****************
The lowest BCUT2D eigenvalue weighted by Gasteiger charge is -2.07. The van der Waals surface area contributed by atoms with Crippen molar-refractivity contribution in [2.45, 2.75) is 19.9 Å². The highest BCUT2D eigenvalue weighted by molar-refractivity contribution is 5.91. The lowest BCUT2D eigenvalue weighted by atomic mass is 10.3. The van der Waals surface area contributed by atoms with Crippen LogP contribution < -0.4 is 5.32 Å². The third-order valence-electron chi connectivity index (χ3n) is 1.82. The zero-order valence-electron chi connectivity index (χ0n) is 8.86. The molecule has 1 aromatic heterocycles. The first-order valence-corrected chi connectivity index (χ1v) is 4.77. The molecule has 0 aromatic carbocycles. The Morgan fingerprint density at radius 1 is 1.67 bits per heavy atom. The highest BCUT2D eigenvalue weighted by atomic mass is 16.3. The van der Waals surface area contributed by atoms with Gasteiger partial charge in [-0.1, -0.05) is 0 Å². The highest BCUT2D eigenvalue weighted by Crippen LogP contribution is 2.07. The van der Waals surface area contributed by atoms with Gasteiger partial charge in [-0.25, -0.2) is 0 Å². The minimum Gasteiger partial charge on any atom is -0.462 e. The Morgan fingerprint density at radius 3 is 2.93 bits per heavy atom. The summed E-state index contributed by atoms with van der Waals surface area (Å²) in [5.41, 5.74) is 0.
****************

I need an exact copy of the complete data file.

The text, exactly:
The lowest BCUT2D eigenvalue weighted by Gasteiger charge is -2.07. The van der Waals surface area contributed by atoms with Crippen molar-refractivity contribution in [2.45, 2.75) is 19.9 Å². The highest BCUT2D eigenvalue weighted by molar-refractivity contribution is 5.91. The lowest BCUT2D eigenvalue weighted by atomic mass is 10.3. The van der Waals surface area contributed by atoms with Crippen LogP contribution < -0.4 is 5.32 Å². The third-order valence-electron chi connectivity index (χ3n) is 1.82. The zero-order valence-electron chi connectivity index (χ0n) is 8.86. The molecule has 1 aromatic heterocycles. The first-order valence-corrected chi connectivity index (χ1v) is 4.77. The molecule has 0 aromatic carbocycles. The Morgan fingerprint density at radius 1 is 1.67 bits per heavy atom. The highest BCUT2D eigenvalue weighted by atomic mass is 16.3. The van der Waals surface area contributed by atoms with Gasteiger partial charge in [-0.1, -0.05) is 0 Å². The highest BCUT2D eigenvalue weighted by Crippen LogP contribution is 2.07. The van der Waals surface area contributed by atoms with Gasteiger partial charge in [-0.25, -0.2) is 0 Å². The minimum Gasteiger partial charge on any atom is -0.462 e. The Morgan fingerprint density at radius 3 is 2.93 bits per heavy atom. The summed E-state index contributed by atoms with van der Waals surface area (Å²) in [5.41, 5.74) is 0.